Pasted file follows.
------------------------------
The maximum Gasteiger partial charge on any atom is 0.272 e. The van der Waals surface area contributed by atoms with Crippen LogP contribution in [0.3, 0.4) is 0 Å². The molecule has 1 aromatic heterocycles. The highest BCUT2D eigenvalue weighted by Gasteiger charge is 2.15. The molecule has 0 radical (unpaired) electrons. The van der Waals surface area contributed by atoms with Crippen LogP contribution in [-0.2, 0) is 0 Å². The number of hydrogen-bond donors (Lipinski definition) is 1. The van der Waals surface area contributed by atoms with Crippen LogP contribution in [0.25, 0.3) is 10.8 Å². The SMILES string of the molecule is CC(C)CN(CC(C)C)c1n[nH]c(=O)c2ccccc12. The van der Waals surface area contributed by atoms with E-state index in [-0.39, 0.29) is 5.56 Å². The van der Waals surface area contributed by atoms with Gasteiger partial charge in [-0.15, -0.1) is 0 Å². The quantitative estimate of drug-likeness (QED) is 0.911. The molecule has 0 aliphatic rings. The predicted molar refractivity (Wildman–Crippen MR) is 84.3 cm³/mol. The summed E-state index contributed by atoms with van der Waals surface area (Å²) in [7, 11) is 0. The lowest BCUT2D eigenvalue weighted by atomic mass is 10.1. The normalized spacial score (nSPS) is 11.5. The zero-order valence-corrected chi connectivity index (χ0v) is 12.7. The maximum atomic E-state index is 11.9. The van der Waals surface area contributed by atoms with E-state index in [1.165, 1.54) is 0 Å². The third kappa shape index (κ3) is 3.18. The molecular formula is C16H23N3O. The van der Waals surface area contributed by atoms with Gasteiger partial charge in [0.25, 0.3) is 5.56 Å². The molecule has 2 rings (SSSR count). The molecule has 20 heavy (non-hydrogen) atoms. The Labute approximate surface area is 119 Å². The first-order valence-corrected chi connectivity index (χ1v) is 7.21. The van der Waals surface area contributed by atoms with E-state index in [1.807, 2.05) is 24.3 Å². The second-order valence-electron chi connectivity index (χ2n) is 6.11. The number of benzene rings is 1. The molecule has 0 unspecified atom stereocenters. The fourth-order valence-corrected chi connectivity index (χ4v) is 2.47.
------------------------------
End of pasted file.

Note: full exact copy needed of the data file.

The maximum Gasteiger partial charge on any atom is 0.272 e. The van der Waals surface area contributed by atoms with Crippen LogP contribution in [0.3, 0.4) is 0 Å². The molecule has 1 aromatic heterocycles. The highest BCUT2D eigenvalue weighted by Gasteiger charge is 2.15. The molecule has 0 radical (unpaired) electrons. The van der Waals surface area contributed by atoms with Crippen LogP contribution in [-0.2, 0) is 0 Å². The number of hydrogen-bond donors (Lipinski definition) is 1. The van der Waals surface area contributed by atoms with Crippen LogP contribution in [0.25, 0.3) is 10.8 Å². The SMILES string of the molecule is CC(C)CN(CC(C)C)c1n[nH]c(=O)c2ccccc12. The van der Waals surface area contributed by atoms with E-state index in [-0.39, 0.29) is 5.56 Å². The van der Waals surface area contributed by atoms with Gasteiger partial charge in [-0.15, -0.1) is 0 Å². The quantitative estimate of drug-likeness (QED) is 0.911. The molecule has 0 aliphatic rings. The predicted molar refractivity (Wildman–Crippen MR) is 84.3 cm³/mol. The summed E-state index contributed by atoms with van der Waals surface area (Å²) in [7, 11) is 0. The lowest BCUT2D eigenvalue weighted by atomic mass is 10.1. The normalized spacial score (nSPS) is 11.5. The zero-order valence-corrected chi connectivity index (χ0v) is 12.7. The maximum atomic E-state index is 11.9. The van der Waals surface area contributed by atoms with E-state index in [1.165, 1.54) is 0 Å². The third kappa shape index (κ3) is 3.18. The molecular formula is C16H23N3O. The van der Waals surface area contributed by atoms with Gasteiger partial charge in [0.25, 0.3) is 5.56 Å². The molecule has 2 rings (SSSR count). The molecule has 20 heavy (non-hydrogen) atoms. The Labute approximate surface area is 119 Å². The first-order valence-corrected chi connectivity index (χ1v) is 7.21. The van der Waals surface area contributed by atoms with E-state index in [1.807, 2.05) is 24.3 Å². The second-order valence-electron chi connectivity index (χ2n) is 6.11. The number of benzene rings is 1. The molecule has 0 unspecified atom stereocenters. The fourth-order valence-corrected chi connectivity index (χ4v) is 2.47.